Across the country, Democrats are having trouble finding serious candidates for 2018 governor races. Struggling with a depleted bench in the states and top prospects who have passed on running, Democrats have been forced to put their hopes on a backup team of candidates to replenish their diminished ranks of governors nationwide. Many of these candidates have drawn criticism for botched campaign rollouts that threaten their viability for 2018. Here are just a few examples of the rollout disasters from this cycle’s crop of Democrat gubernatorial candidates:
Nate Boulton (Iowa):
Yesterday, Nate Boulton’s campaign got off to a rough start after it was discovered that he plagiarized his campaign slogan, “Building Iowa’s Future.” While its clear that the slogan did prove effective for governor Branstad when he used it to win his fifth term as Iowa governor, Boulton apparently didn’t think anyone would notice him trying to take it for his own campaign.
Andrew Gillum (Florida):
Just one day after launching his Florida gubernatorial candidacy, Gillum was forced toapologize after admitting he used taxpayer-funded email resources as mayor of Tallahassee to send campaign materials to his supporters. In the weeks since, the Leon County Sheriff has opened a criminal investigation into Gillum’s actions and may consider prosecuting. The issue shows no signs of fading as reporters continue touncover new developments on the scandal with each passing week.
Gwen Graham (Florida):
Andrew Gillum isn’t the only Florida Democrat to experience trouble lifting off. Just 36 hours after announcing her long-awaited gubernatorial bid, Washington Politician Gwen Graham’s campaign manager abruptly quit, leaving her campaign without clear leadership. If Graham can’t even lead her own campaign, how can voters trust her to lead Florida?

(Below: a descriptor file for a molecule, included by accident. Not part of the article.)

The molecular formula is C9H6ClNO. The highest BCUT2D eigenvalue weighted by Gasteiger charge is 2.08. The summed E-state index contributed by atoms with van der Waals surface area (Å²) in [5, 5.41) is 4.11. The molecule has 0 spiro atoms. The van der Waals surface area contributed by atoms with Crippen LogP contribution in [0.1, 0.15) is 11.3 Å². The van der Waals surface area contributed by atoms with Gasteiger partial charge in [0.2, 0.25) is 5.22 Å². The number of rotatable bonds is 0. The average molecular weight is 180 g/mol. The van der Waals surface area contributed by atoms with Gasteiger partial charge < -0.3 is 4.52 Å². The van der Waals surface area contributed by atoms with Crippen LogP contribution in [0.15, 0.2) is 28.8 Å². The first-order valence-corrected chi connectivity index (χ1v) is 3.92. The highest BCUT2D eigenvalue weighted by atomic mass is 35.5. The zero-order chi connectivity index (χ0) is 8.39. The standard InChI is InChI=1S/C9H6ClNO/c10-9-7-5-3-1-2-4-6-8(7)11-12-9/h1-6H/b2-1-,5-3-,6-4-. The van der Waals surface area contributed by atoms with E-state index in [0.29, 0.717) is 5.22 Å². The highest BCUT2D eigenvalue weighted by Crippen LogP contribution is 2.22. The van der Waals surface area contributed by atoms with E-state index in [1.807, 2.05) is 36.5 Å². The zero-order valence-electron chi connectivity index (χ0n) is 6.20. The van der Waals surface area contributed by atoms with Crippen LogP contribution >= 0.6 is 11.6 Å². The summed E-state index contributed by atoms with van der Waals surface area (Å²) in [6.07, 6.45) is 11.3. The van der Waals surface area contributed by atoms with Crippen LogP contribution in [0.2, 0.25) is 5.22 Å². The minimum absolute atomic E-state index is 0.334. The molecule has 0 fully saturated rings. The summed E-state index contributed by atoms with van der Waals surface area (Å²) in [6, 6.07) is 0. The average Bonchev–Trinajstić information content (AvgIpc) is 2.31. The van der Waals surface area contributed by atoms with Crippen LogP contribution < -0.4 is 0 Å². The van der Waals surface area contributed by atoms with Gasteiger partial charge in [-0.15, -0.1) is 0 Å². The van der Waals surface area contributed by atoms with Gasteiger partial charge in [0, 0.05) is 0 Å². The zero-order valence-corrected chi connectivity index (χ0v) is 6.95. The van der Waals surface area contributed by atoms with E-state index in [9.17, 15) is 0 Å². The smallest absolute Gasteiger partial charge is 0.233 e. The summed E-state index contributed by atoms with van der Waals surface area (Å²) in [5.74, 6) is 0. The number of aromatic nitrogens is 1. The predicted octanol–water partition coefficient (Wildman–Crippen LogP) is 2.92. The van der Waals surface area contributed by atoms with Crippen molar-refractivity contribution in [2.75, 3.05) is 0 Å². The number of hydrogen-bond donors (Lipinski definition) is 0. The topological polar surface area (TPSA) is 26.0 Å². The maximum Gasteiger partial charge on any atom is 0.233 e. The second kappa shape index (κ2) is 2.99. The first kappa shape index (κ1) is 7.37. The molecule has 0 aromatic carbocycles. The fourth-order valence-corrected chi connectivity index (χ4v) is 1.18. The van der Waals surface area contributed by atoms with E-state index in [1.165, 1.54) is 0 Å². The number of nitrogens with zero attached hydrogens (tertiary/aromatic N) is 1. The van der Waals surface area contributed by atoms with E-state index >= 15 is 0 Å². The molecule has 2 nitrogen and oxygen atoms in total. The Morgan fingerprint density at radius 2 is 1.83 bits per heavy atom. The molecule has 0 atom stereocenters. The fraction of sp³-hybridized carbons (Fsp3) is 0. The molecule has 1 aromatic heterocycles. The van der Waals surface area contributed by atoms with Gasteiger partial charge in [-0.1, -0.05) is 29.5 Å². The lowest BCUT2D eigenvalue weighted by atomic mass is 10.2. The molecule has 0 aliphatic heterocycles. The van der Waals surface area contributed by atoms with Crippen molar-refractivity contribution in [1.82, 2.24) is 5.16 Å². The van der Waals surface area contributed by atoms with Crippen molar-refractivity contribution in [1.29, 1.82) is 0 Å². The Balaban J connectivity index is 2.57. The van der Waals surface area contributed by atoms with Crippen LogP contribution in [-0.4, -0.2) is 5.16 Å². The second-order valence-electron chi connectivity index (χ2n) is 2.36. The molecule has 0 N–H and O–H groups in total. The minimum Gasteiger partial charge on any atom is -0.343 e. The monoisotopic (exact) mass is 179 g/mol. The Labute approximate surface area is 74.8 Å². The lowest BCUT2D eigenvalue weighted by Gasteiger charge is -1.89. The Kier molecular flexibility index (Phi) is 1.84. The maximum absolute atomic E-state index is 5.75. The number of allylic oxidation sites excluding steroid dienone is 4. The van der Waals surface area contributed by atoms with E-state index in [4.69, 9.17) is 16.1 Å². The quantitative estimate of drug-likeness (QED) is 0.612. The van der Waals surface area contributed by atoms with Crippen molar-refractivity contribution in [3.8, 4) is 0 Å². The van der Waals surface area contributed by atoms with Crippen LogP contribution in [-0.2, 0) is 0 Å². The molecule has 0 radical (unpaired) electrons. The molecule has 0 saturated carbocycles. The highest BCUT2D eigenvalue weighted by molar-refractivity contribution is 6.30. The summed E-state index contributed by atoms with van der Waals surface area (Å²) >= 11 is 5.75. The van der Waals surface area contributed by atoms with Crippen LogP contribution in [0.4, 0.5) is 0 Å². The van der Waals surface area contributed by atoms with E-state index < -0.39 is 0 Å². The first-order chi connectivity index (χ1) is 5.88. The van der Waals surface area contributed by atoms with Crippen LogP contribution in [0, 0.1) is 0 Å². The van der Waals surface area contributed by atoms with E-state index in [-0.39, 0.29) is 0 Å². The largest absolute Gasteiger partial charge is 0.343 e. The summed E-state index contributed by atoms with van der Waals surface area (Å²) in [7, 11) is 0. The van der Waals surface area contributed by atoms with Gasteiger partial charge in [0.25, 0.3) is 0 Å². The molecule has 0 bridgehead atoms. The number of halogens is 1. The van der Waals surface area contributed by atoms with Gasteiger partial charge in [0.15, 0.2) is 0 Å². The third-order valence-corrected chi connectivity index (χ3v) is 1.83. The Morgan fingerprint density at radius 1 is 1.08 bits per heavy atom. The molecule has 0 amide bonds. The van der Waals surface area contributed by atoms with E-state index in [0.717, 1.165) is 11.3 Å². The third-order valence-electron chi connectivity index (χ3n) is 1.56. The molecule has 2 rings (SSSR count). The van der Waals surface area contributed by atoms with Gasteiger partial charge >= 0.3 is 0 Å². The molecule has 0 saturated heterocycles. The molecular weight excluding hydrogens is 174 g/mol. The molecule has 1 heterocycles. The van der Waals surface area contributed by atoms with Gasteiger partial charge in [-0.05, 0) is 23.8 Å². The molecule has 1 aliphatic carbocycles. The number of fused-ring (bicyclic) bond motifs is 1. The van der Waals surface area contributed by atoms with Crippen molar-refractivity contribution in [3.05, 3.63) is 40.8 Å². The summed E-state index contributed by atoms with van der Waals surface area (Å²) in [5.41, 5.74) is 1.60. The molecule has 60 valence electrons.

Cary Kennedy (Colorado):
Colorado’s Cary Kennedy figured out the worst way possible to mark the start of both her campaign and Distracted Driving Awareness Month by launching her campaign while filming a video from behind the wheel of a moving vehicle. The bizarre announcement attracted concern, coming weeks after reports of an “epidemic of distracted driving” in Colorado. Since the debacle, Kennedy has been staying out of the headlines and will hopefully spend more time focused on safe driving than campaigning.
Alec Ross (Maryland):
Just one day after announcing his candidacy for the 2018 Maryland gubernatorial race, Democrat Alec Ross received a round of poor headlines after a report revealed that Ross has extensive ties to predatory colleges that have “overcharged and ruined the lives of thousands of hard-working Americans.”
Karl Dean (Tennessee)
Just weeks into his campaign for Tennessee governor, Democrat Karl Dean gave voters clear evidence that he can’t be trusted to tell the truth. The former Nashville Mayor claimed he wouldn’t raise taxes if elected, and offered his record as mayor as proof. But unfortunately for Dean, his record as mayor showed the exact opposite. Despite pledging that he would not raise taxes when he ran for office in 2007, Dean successfully pushed for a 13 percent increase in property taxes once elected.
Noah Dyer (Arizona):
Arizona Democrats cheered the entry of Noah Dyer into the governor’s race, who has gained national attention for all of the wrong reasons, bragging on his campaign website about foot rubs, sexting, and crushing personal debt. With no key prospects ready to step up to the challenge, Arizona Democrats’ bench issues are on full display with their hopes landing on Dyer’s bizarre campaign.
Bob Harlow (Wisconsin):
Despite touted prospects like Congressman Ron Kind and former State Senator Tim Cullen, Wisconsin Democrats’ are left without any major candidate in one of the most important gubernatorial contests nationwide. So far, the only major candidate is 25 year old college graduate Bob Harlow, whose only claim to fame is having lost a 2016 congressional primary election… in California.
Earlier this year, the Democratic Governors Association said “it would be impossible to lose more states to Republicans.” But if Democrat hopes for a comeback depend on this current crop of candidates, their party’s chances of a resurgence in the states isn’t looking very good.